Scallops, oysters and mussels - the best of fare Scotland`s kitchens have resulted in a top Parisian award for a researcher from the University of Dundee. Matthew Gubbins is not a chef but a scientific expert on toxicity in shellfish.
Matthew (26) has scooped the Daniel Jouvance award for his work on how shellfish become toxic and then lose their toxicity again in the sea. Identifying these processes will allow the industry to monitor more closely when shellfish are non-toxic , ready for harvest and consumable.
The Daniel Jouvance scientific award is given annually to two scientists under the age of 30 working in marine biochemistry. This is yet another young scientist success story for the School of Life Sciences which boasts eight winners of the Colworth medal for scientists under 36. Matthew will be presented with his award in Paris this October.
Matt Gubbins began researching how paralytic shellfish toxins (PST) might be metabolised in marine organisms as the subject of his PhD, at the Department of Biological Sciences, University of Dundee and Fisheries Research Services (FRS), Aberdeen. His initial studies identified an enzyme in the livers of salmon, which was increased in the presence of PST, suggesting it could play a role in metabolising these toxins. This enzyme (glutathione S-transferase) was studied both in salmon and bivalve shellfish, such as mussels, which were also found to contain increased levels of the enzyme when contaminated with PST. Another enzyme (sulphotransferase) in mussels was able to metabolise one of the PST toxins, but scallops, which are known to retain PST toxins for a longer period of time, did not demonstrate any evidence of being able to metabolise these toxins using such enzymes.
By studying the fate and effects of these natural compounds in fish and shellfish, Matt has established possible enzyme-level mechanisms for the detoxification of PST in fish and shellfish. This has advanced our understanding of the fate of these compounds in the marine environment and could open future possibilities for novel techniques of shellfish depuration (cleansing).
Caroline Petrie | AlphaGalileo
Hot cars can hit deadly temperatures in as little as one hour
24.05.2018 | Arizona State University
3D images of cancer cells in the body: Medical physicists from Halle present new method
16.05.2018 | Martin-Luther-Universität Halle-Wittenberg
The more electronics steer, accelerate and brake cars, the more important it is to protect them against cyber-attacks. That is why 15 partners from industry and academia will work together over the next three years on new approaches to IT security in self-driving cars. The joint project goes by the name Security For Connected, Autonomous Cars (SecForCARs) and has funding of €7.2 million from the German Federal Ministry of Education and Research. Infineon is leading the project.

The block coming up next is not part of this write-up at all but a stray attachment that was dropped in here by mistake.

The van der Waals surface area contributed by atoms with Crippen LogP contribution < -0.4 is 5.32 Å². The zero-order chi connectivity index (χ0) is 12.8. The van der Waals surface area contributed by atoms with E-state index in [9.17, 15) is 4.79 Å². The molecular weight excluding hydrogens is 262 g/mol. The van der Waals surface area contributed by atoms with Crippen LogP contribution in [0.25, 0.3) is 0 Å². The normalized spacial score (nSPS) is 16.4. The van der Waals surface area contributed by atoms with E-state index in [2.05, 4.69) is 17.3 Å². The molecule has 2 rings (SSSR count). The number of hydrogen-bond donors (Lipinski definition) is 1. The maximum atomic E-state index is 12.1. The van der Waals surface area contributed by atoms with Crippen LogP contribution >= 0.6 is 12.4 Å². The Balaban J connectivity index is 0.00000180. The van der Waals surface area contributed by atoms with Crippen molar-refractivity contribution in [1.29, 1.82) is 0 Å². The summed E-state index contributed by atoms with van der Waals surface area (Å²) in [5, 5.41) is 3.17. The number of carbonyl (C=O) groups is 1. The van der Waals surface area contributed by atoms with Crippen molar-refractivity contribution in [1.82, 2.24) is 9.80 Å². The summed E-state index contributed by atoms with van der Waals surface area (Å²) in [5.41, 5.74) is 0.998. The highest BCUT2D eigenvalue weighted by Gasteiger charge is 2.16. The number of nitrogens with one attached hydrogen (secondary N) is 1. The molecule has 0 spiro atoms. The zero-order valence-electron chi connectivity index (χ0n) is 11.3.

Vehicles already offer diverse communication interfaces and more and more automated functions, such as distance and lane-keeping assist systems. At the same...
A research team led by physicists at the Technical University of Munich (TUM) has developed molecular nanoswitches that can be toggled between two structurally different states using an applied voltage. They can serve as the basis for a pioneering class of devices that could replace silicon-based components with organic molecules.
The development of new electronic technologies drives the incessant reduction of functional component sizes. In the context of an international collaborative...
At the LASYS 2018, from June 5th to 7th, the Laser Zentrum Hannover e.V. (LZH) will be showcasing processes for the laser material processing of tomorrow in hall 4 at stand 4E75. With blown bomb shells the LZH will present first results of a research project on civil security.
At this year's LASYS, the LZH will exhibit light-based processes such as cutting, welding, ablation and structuring as well as additive manufacturing for...
There are videos on the internet that can make one marvel at technology. For example, a smartphone is casually bent around the arm or a thin-film display is rolled in all directions and with almost every diameter. From the user's point of view, this looks fantastic. From a professional point of view, however, the question arises: Is that already possible?
At Display Week 2018, scientists from the Fraunhofer Institute for Applied Polymer Research IAP will be demonstrating today’s technological possibilities and...
So-called quantum many-body scars allow quantum systems to stay out of equilibrium much longer, explaining experiment | Study published in Nature Physics
Recently, researchers from Harvard and MIT succeeded in trapping a record 53 atoms and individually controlling their quantum state, realizing what is called a...
25.05.2018 | Event News
02.05.2018 | Event News
13.04.2018 | Event News
25.05.2018 | Event News
25.05.2018 | Machine Engineering
25.05.2018 | Life Sciences